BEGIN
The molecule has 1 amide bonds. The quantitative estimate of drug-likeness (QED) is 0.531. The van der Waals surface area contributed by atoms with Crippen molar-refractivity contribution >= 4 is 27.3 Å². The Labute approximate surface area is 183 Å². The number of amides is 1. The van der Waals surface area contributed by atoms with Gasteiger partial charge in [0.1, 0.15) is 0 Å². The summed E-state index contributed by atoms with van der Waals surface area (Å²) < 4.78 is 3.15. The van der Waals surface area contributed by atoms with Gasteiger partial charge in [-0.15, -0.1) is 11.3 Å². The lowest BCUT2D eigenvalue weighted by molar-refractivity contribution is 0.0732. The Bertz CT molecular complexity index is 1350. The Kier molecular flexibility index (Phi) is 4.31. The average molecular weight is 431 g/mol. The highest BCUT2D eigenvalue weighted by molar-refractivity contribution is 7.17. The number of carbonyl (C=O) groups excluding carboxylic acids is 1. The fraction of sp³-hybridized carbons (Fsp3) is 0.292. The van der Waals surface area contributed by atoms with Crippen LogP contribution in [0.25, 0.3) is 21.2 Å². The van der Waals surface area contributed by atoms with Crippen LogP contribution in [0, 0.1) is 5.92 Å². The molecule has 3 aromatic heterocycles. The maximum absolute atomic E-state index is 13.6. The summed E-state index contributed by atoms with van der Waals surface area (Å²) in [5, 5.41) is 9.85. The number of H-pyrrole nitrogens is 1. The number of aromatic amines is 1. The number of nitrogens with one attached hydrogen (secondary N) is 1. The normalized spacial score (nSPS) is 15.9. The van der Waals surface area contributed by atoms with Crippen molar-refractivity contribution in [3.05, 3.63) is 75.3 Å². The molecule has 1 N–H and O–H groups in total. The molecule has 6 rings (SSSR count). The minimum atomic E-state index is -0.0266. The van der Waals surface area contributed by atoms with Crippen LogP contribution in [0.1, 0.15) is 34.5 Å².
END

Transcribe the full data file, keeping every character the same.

The molecule has 1 amide bonds. The quantitative estimate of drug-likeness (QED) is 0.531. The van der Waals surface area contributed by atoms with Crippen molar-refractivity contribution >= 4 is 27.3 Å². The Labute approximate surface area is 183 Å². The number of amides is 1. The van der Waals surface area contributed by atoms with Gasteiger partial charge in [0.1, 0.15) is 0 Å². The summed E-state index contributed by atoms with van der Waals surface area (Å²) < 4.78 is 3.15. The van der Waals surface area contributed by atoms with Gasteiger partial charge in [-0.15, -0.1) is 11.3 Å². The lowest BCUT2D eigenvalue weighted by molar-refractivity contribution is 0.0732. The Bertz CT molecular complexity index is 1350. The Kier molecular flexibility index (Phi) is 4.31. The average molecular weight is 431 g/mol. The highest BCUT2D eigenvalue weighted by molar-refractivity contribution is 7.17. The number of carbonyl (C=O) groups excluding carboxylic acids is 1. The fraction of sp³-hybridized carbons (Fsp3) is 0.292. The van der Waals surface area contributed by atoms with Crippen LogP contribution in [0.25, 0.3) is 21.2 Å². The van der Waals surface area contributed by atoms with Crippen LogP contribution in [0, 0.1) is 5.92 Å². The molecule has 3 aromatic heterocycles. The maximum absolute atomic E-state index is 13.6. The summed E-state index contributed by atoms with van der Waals surface area (Å²) in [5, 5.41) is 9.85. The number of H-pyrrole nitrogens is 1. The number of aromatic amines is 1. The number of nitrogens with one attached hydrogen (secondary N) is 1. The normalized spacial score (nSPS) is 15.9. The van der Waals surface area contributed by atoms with Crippen molar-refractivity contribution in [3.05, 3.63) is 75.3 Å². The molecule has 1 N–H and O–H groups in total. The molecule has 6 rings (SSSR count). The minimum atomic E-state index is -0.0266. The van der Waals surface area contributed by atoms with Crippen LogP contribution in [0.1, 0.15) is 34.5 Å².